Cleveland Rock City: Visiting the Hall of Fame and Beyond

by  Laura Motta | May 29, 2015
Laura Motta
Laura Motta

When this year’s Rock and Roll Hall of Fame induction airs on HBO on May 30, you’ll see a taped version of the ceremony that took place on April 18 at Cleveland’s Public Hall. Why do they tape it? The answer is simple: The actual ceremony is five hours long. That’s what’s great about it. And if you want to attend a ceremony in the future – and have your own Cleveland rock-themed weekend -- you can. Here’s how to do it.

The Ceremony
Eschewing the limits of live network TV, the Rock Hall induction allows every inductee -- from Joan Jett to little-known blues sidemen that you may never have heard of -- to give a short acceptance speech. Instead of turning things tedious, this actually gives the show a rambling, down-home poignancy that you’d be hard-pressed to find on other awards shows. Plus, the show just rocks. All of the inductees -- plus many of their very famous friends -- perform. Tickets to this year’s show sold out in minutes, so you’ll need to act fast in order to attend future inductions, but prices aren’t unattainable at $75 to $300. The annual ceremony isn’t always held in Cleveland, home of the Rock and Roll Hall of Fame Museum , but it happens there every three years, and it’s a treat to see this show on its home turf. This year’s performers included inductees Bill Withers, Green Day, and the aforementioned Joan Jett, as well as Stevie Wonder, Paul McCartney, Beck, and Dave Grohl.

The Museum
With exhibits on musicians, gear, photography, and clothes, the Rock and Roll Hall of Fame Museum offers a robust jog through rock history. Artifacts from the original door canopy from New York’s CBGBs to a flying hotdog used by Phish in their live show keep things whimsical and provide plenty of photo-ops. If the commemorative wall bearing the signatures of every inductee, or the theater that shows video clips of performances, doesn’t have you reaching for your record player (or your iTunes) we’re not sure what will. Admission is $22 with discounts for kids, seniors, and members of the military.

The Hotel
If you’re staying downtown during Rock Hall weekend, you may run into a VIP or two -- maybe even in the lobby of your hotel. A stay at the Metropolitan at the 9 offers rockstar ambiance by way of tufted red velvet furniture, showers big enough for a small dance party, and glittery glass light fixtures. An underground bar called Vault here offers a maze of low-lit spaces and hops into the wee hours. Plus, it’s within walking distance of Cleveland Public Hall. Rooms start at about $250 per night on weekends in spring and summer, but their spacious suites are a great bet at $300. Prices will likely be higher -- and availability tighter -- over Rock Hall weekend, so book early. And we can’t make promises for the future, but The Westin Cleveland was decidedly the place to stay this year for performers and inductees alike.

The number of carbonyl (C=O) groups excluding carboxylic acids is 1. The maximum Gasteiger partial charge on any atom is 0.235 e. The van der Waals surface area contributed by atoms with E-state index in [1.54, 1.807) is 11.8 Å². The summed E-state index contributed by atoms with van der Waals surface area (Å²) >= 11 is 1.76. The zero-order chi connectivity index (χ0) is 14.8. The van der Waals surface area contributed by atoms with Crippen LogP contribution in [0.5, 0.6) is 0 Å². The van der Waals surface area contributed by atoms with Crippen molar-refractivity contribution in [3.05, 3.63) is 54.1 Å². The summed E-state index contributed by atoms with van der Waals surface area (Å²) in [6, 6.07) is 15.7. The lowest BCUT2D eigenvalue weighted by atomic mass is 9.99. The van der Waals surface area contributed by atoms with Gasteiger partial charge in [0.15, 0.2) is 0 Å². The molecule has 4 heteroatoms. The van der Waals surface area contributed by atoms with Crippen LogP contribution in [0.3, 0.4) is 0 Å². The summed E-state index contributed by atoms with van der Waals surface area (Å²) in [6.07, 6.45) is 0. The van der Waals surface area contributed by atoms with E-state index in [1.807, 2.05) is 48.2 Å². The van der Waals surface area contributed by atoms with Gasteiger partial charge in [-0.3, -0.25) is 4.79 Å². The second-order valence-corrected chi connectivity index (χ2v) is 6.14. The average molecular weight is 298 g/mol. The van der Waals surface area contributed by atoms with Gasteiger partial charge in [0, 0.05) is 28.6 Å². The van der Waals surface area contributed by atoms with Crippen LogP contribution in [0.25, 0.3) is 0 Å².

The Food
Music and food pair well in Cleveland, a city that offers a sweet collection of performance venues that also serve satisfying local fare. Happy Dog dishes up just hot dogs, tater tots, and burgers, all of which can be swathed in toppings that include blue cheese coleslaw, Bloody Mary ketchup, and Spaghetti-Os. There’s live music Thursday to Sunday each week in this neighborhood-y enclave, and make sure to take a peek downstairs at a second bar that also hosts the occasional pinball tournament. Beachland Ballroom offers heaps of gritty, throwback charm with multiple performance spaces under its swooping neon sign. Bands play every night of the week, the downstairs vintage shop is crammed with excellently priced band t-shirts you haven’t seen since your teen years, and fare like cheesy chicken taquitos and a classic grilled cheese go down easy with the atmosphere. For even more music, finish the night listening to the house band play covers at the riverside Music Box Supper Club.

Rock Beyond the Hall
Top off your Cleveland music weekend by visiting one of only 16 vinyl record pressing plants in the country. New vinyl presses aren’t being made anymore, but at Gotta Groove Records you can step onto the manufacturing floor with owner Vince Slusarz and watch as vintage machines stamp out dance (or rock or hip hop or punk) albums. Tours are free and can be booked by contacting Gotta Groove. If you’re stopping by Beachland Ballroom, take a quick walk up the street to a little enclave of music shops, including Music Saves, which sells new vinyl, and Blue Arrow Records, which offers new and used records along with music memorabilia and even pulp novels. On your way, drop into Space: Rock Gallery to check out their latest exhibit of music photography.

Laura Motta

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